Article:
Christo’s Colorado Art

Valley Curtain
Christo’s Valley Curtain near rifle. Photo by Bruce McAllister, EPA/National Archives.

The artist Christo, known for his sweeping outdoor installations, passed away this week at age 84. Colorado’s mountains and rivers provided inspiration for two of the artist’s famous works, the Valley Curtain and the planned, but never realized, Over the River.

Working in close partnership with his late wife, Jeanne-Claude, Christo created large-scale temporary art installations using fabric, most famously to wrap buildings, monuments, and geographical features. Christo Javacheff and Jeanne-Claude Marie Denat shared a birthday, June 13, 1935. He was born in Bulgaria and she in France, where they met in 1958. In 1964 the couple left Europe and moved to New York City, but they traveled extensively creating conceptual installations around the globe.

Christo’s first Colorado project was the Valley Curtain, constructed near Rifle on the Western Slope. For this installation, the artist and his team hung a 1,250-foot-long, fiery orange curtain through Rifle Gap, near Highway 325. Design and planning for the project took more than two years, and nearly 100 workers – many from Colorado – were involved in its construction. The Valley Curtain debuted on August 10, 1972, but it would not last for long. High winds took their toll, and the shredded curtain had to be dismantled the following day. Even though the Valley Curtain only hung for 28 hours, it is well remembered in striking photographs and an Academy Award-nominated documentary film about the project.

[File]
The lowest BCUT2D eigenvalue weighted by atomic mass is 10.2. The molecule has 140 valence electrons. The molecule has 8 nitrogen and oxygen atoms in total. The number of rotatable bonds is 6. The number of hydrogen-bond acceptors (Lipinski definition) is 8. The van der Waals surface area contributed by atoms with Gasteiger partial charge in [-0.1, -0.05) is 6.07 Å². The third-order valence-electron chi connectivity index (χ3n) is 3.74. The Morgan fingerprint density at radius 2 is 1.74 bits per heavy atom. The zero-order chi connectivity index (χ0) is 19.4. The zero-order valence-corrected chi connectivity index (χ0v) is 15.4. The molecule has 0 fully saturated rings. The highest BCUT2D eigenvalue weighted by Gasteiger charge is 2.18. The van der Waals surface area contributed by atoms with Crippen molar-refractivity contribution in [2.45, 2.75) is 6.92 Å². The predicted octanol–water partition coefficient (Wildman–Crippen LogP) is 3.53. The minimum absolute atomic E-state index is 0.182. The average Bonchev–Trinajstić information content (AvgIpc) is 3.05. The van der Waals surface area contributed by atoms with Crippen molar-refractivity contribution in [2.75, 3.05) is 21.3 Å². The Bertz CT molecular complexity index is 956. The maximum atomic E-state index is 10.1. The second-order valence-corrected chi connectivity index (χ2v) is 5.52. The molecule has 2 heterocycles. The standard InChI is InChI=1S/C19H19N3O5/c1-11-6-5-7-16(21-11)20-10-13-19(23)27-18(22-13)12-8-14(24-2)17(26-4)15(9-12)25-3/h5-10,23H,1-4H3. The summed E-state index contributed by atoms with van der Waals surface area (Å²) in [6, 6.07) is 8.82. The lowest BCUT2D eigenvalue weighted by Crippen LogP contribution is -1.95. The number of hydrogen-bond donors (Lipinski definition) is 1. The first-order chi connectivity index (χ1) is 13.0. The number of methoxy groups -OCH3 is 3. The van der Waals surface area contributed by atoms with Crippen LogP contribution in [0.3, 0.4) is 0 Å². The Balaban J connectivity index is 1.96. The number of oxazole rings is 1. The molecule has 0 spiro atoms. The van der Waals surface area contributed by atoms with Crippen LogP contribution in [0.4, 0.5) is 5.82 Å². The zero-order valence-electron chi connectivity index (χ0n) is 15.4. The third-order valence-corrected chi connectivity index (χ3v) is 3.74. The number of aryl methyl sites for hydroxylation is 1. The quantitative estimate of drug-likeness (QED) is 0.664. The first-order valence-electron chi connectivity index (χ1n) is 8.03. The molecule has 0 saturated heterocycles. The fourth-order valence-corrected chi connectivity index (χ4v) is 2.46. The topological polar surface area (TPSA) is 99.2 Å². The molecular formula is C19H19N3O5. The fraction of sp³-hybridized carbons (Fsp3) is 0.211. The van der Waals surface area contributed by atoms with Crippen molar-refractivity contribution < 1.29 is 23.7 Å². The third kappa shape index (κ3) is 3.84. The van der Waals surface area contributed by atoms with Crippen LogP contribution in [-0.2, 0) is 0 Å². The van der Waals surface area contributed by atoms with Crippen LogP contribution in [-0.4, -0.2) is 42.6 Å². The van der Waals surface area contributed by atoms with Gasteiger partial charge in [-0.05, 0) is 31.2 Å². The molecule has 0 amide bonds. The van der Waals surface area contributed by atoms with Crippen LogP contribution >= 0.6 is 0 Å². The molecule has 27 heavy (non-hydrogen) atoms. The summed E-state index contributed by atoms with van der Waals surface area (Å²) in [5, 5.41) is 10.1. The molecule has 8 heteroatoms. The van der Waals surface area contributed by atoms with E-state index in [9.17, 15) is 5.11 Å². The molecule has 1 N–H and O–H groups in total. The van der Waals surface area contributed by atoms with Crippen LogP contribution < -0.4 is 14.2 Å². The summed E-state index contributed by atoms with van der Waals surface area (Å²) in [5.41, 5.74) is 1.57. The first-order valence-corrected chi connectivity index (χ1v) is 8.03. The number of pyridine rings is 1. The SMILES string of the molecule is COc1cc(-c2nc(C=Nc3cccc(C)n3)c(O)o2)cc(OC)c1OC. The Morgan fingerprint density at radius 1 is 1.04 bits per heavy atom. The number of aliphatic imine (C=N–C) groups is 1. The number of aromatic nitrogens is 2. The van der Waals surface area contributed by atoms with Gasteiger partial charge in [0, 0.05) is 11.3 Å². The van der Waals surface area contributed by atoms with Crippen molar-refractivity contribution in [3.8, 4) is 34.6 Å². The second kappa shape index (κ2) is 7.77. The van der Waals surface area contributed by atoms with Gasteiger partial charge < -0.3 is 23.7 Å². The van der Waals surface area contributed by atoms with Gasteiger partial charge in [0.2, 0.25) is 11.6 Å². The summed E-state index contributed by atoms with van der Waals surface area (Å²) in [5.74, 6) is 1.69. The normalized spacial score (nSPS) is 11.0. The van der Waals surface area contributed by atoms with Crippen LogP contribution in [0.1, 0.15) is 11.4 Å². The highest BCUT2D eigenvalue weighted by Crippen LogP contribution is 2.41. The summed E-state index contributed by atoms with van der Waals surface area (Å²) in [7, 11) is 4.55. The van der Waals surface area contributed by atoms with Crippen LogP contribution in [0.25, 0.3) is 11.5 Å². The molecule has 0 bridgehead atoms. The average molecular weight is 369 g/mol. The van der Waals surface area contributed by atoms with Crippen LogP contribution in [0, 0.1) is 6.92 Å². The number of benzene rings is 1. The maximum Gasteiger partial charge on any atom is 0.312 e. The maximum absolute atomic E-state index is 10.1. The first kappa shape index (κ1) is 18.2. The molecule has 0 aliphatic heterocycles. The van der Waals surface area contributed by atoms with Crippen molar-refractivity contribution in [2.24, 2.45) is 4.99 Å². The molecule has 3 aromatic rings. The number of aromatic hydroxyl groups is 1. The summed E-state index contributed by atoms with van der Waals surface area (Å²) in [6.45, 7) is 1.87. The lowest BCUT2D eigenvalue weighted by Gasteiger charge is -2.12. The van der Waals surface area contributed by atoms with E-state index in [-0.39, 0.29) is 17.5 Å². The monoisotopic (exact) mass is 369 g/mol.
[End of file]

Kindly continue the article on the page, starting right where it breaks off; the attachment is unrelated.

Over the River Draft Environmental Impact Statement cover imageChristo and Jeanne-Claude would again set their sights on Colorado in the mid-1990s, when they began their designs for Over the River. After visiting 89 rivers in seven states, Christo and Jeanne-Claude selected a nearly six-mile stretch of the Arkansas River between Salida and Cañon City. The project would suspend silver fabric over the water, high enough to allow space for rafters and those on shore to pass freely underneath. Over the years the team worked on obtaining permits, and even after Jeanne-Claude’s death in 2009, Christo determined to move forward with their vision. In 2010, U.S. Bureau of Land Management (BLM), the Colorado Department of Natural Resources, the Colorado Department of Transportation (CDOT), State Patrol, and Chaffee and Fremont counties cooperated in publishing an Environmental Impact Statement on the project.

By this time, the idea had already become controversial as environmental activists spoke out against the installation, despite Christo’s assurances that the installation was completely reversible and would have no lasting effect on the environment. In 2012 an opposition group filed a lawsuit against Colorado State Parks and the BLM, which had both recommended the project go forward. In 2015, the project was mentioned in CDOT’s Regional Transportation Plan as projected to bring significant tourism to the area. But after years of lawsuits, Christo finally abandoned the project in 2017, choosing instead to focus his energies on a mega-sculpture project in Abu Dhabi. His studio still plans to complete his final work in progress, wrapping Paris’s Arc de Triomphe in September 2021.